I’m hoping for positive investment in Palestine by denominations, congregations and individuals, Christian and Jewish. I’m hoping for one thing more: that every Christian congregation will sit down with a neighboring synagogue to talk about what is happening in Israel/Palestine and why each of us cares about it.


Investing in Palestinians

The ways in which we respond to the on-going conflict in Palestine and Israel will be a big issue at the coming assembly of the Presbyterian Church (USA).  John Buchanan, and the supporting article by Prinz and Stone, have suggested that the best way to do that is by investing in Palestine.

Fundamental to the way Presbyterians "do mission" is that we work in partnership, paying particular attention to what our partners tell us are their priorities, as we set our own mission goals.  To do otherwise is either to live in a colonialist mentality, saying that we know better than they what is best for them; or to say that we have other priorities which over-ride theirs.

Building on more than 100 years of mission work, our partners in the Holy Land are the Christian churches there.  In 2004, the General Assembly of the Presbyterian Church affirmed an intention to engage in a process of "Development and Compassionate Action in Palestine."  That led to extensive conversations with our partners, to ask for their guidance.  Positive investment was never near the top of their list, in any of those discussions.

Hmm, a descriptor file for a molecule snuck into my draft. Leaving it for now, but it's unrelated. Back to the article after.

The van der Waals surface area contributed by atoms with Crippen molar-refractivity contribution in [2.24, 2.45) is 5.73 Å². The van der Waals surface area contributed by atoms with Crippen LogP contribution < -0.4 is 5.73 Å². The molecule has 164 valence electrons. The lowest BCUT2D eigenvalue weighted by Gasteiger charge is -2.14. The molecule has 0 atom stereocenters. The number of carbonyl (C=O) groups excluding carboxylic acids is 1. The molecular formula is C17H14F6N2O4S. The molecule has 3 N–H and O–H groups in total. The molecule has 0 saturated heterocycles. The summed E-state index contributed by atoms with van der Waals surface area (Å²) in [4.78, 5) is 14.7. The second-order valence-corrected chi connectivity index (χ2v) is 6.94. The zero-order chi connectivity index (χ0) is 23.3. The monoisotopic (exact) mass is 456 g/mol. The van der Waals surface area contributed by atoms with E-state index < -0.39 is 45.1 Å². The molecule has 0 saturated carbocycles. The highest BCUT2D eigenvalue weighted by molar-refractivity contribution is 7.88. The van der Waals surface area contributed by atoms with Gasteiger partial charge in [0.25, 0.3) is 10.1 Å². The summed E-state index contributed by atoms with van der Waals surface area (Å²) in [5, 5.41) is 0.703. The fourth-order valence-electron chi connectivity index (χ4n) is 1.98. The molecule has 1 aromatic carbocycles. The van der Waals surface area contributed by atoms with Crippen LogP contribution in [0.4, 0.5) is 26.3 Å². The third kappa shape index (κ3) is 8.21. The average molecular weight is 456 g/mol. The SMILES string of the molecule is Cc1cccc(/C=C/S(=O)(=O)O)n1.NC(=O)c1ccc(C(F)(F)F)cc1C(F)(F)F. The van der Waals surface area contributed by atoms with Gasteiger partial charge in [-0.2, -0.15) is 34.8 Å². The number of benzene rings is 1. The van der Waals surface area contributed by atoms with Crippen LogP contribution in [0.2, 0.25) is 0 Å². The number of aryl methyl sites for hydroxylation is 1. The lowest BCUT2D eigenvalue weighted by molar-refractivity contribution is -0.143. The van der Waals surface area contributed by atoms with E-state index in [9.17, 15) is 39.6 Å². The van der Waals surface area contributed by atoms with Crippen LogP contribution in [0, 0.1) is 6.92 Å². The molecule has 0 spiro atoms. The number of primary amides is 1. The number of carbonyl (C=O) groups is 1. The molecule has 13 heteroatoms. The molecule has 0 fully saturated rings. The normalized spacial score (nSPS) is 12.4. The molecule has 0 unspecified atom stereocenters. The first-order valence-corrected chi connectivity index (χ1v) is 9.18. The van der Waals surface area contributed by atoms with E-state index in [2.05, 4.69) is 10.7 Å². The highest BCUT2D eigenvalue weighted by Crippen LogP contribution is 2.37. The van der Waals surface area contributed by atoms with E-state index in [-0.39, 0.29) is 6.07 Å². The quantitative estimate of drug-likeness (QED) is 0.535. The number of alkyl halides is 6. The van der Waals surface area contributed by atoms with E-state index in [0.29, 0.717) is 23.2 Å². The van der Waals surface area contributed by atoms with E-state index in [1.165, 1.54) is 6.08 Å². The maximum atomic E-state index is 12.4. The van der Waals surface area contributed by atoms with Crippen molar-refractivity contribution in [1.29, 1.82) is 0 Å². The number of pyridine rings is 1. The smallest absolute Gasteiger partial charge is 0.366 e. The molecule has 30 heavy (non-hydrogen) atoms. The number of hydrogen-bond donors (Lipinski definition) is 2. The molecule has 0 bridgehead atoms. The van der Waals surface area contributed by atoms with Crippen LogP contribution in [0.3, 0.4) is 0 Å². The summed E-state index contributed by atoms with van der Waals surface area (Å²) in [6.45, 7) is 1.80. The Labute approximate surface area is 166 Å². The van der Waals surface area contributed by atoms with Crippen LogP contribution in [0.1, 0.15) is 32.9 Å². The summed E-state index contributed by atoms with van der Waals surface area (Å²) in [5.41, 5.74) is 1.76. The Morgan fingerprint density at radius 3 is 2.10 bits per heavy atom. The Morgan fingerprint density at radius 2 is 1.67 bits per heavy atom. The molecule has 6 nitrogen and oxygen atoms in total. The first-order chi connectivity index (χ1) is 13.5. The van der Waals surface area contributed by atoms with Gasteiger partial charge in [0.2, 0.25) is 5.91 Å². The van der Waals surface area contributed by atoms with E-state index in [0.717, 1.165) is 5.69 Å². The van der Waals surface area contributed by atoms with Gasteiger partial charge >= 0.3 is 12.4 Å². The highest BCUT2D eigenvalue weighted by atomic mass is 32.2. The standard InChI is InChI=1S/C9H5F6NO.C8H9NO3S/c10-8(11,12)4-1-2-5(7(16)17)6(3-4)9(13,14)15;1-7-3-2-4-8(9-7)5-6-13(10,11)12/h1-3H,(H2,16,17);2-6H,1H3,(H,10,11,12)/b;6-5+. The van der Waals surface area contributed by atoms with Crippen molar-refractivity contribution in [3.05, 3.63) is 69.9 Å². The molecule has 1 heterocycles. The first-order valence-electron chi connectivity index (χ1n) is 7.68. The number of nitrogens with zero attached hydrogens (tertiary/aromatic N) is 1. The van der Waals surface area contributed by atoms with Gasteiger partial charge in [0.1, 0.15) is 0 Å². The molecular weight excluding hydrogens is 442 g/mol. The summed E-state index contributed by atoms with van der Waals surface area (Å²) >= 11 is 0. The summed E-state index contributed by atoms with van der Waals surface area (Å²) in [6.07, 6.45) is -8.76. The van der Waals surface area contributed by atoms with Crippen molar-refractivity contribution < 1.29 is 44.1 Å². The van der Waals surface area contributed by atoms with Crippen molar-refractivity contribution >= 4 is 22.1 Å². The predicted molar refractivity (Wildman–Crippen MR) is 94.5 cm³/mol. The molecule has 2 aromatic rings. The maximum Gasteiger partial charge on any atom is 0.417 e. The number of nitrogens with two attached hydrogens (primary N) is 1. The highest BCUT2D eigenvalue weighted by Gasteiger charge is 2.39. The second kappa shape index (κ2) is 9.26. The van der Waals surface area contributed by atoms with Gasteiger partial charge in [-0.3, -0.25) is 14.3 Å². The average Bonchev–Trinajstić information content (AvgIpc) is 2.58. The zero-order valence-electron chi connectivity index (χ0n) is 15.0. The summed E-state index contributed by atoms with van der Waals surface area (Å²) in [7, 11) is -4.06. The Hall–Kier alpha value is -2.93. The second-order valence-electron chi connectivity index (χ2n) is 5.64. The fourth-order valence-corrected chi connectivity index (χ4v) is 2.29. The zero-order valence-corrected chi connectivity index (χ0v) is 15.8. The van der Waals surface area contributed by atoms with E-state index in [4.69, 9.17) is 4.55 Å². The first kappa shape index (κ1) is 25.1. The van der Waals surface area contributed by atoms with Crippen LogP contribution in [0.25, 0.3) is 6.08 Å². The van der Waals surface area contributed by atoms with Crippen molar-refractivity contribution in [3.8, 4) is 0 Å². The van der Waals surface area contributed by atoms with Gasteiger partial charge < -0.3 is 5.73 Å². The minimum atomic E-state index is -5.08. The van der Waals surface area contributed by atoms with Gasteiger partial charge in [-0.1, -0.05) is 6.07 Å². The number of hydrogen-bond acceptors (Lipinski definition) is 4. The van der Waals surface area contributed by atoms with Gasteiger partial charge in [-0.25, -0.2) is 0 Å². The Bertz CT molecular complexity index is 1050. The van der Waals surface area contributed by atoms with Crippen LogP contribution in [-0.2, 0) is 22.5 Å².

More recently, our Palestinian partners have come together to formulate their priorities.  Their document, Kairos Palestine, is a plea for help, sent out to Christian sisters and brothers around the world.  It provides a theological framework, firmly rooted in non-violence, to confront their situation.  Noone can claim that positive investment is by itself an appropriate response to that plea.

One of several responses they ask for is Boycott, Divestment and Sanctions.  That can be a blunt instrument, or a nuaced and focused one.  That fact complicates discussions of BDS, makiing it easy to reject the whole approach.  Prinz and Stone's article reflects that weakness, as they frame their discussion in terms of "divestment from Israel," which they say is "focused on tearing down and punishing one side in a complex conflict."  But "divestment from Israel" has never been a focus of Presbyterian actions; none of the overtures to be considered by this year's assembly take that approach.  The goal is always more targeted, aimed at changing the policies of American companies earning profits from their engagement in implementing and enforcing the occupation of Palestinian land on the West Bank. 

Investing in Palestine while ignoring their cries for help in other dimensions may make us feel good; it may be an easier thing for us to do, answering other demands being placed on us in the American context.  But noone who has listened to the voice of the Christian community in Palestine can say this is an adequate response to their clearly articulated needs.  True and faithful partnership requires a broader response which surely can include investing in Palestinians, but must go far beyond that to confront the on-going and expanding occupation of their land, which makes a farce of the idea that investment by itself will be an adequate response.  Faithfully responding to Christ's call requires us to do more than that.